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January 1952

LUNG CANCERAngiocardiographic Findings in One Hundred Consecutive Proved Cases

Author Affiliations

From the Departments of Radiology and Medicine of the New York Hospital—Cornell Medical Center.

AMA Arch Surg. 1952;64(1):10-19. doi:10.1001/archsurg.1952.01260010021003

CURRENT vital statistics emphasize the medical importance of any means of gaining information about lung cancer. Through its unique ability to delineate major intrathoracic vascular structures, angiocardiography constitutes a useful addition to the diagnostic methods employed in the study of carcinoma of the lung in the living patient.1 The chief function of all clinical and laboratory procedures, including angiocardiography, is to demonstrate the nature and extent of pathological change within the patient. The accumulation of such information is a prerequisite to evaluation from a diagnostic, prognostic, and therapeutic viewpoint. The survey reported here indicated that angiocardiographically demonstrable vascular change occurs in 87% of cases of lung cancer. In 43% of the cases studied there is vascular evidence indicating probable inoperability of the lesion.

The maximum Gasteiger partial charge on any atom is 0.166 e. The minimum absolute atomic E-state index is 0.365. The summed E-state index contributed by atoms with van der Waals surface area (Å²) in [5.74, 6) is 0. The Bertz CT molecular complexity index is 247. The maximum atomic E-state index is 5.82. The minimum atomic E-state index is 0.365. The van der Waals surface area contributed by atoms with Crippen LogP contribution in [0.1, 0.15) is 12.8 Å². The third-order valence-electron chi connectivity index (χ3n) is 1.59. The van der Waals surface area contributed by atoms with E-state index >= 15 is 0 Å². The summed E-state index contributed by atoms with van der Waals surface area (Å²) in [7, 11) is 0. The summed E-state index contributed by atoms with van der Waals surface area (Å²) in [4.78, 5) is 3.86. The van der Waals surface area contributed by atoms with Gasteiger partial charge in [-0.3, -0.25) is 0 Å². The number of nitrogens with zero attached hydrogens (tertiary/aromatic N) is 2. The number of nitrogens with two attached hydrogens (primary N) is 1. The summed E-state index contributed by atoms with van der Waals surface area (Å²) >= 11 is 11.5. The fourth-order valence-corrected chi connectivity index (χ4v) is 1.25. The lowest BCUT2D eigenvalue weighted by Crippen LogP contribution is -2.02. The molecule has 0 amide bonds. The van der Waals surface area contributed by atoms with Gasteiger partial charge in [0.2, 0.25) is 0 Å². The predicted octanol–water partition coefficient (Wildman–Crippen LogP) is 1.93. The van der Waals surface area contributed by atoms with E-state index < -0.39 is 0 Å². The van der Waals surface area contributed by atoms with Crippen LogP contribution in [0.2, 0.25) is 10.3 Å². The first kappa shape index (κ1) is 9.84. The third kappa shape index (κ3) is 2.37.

METHOD AND RESULTS  Case material for the present report consisted of 100 consecutive microscopically proved instances of carcinoma of the lung studied by angiocardiography. The first

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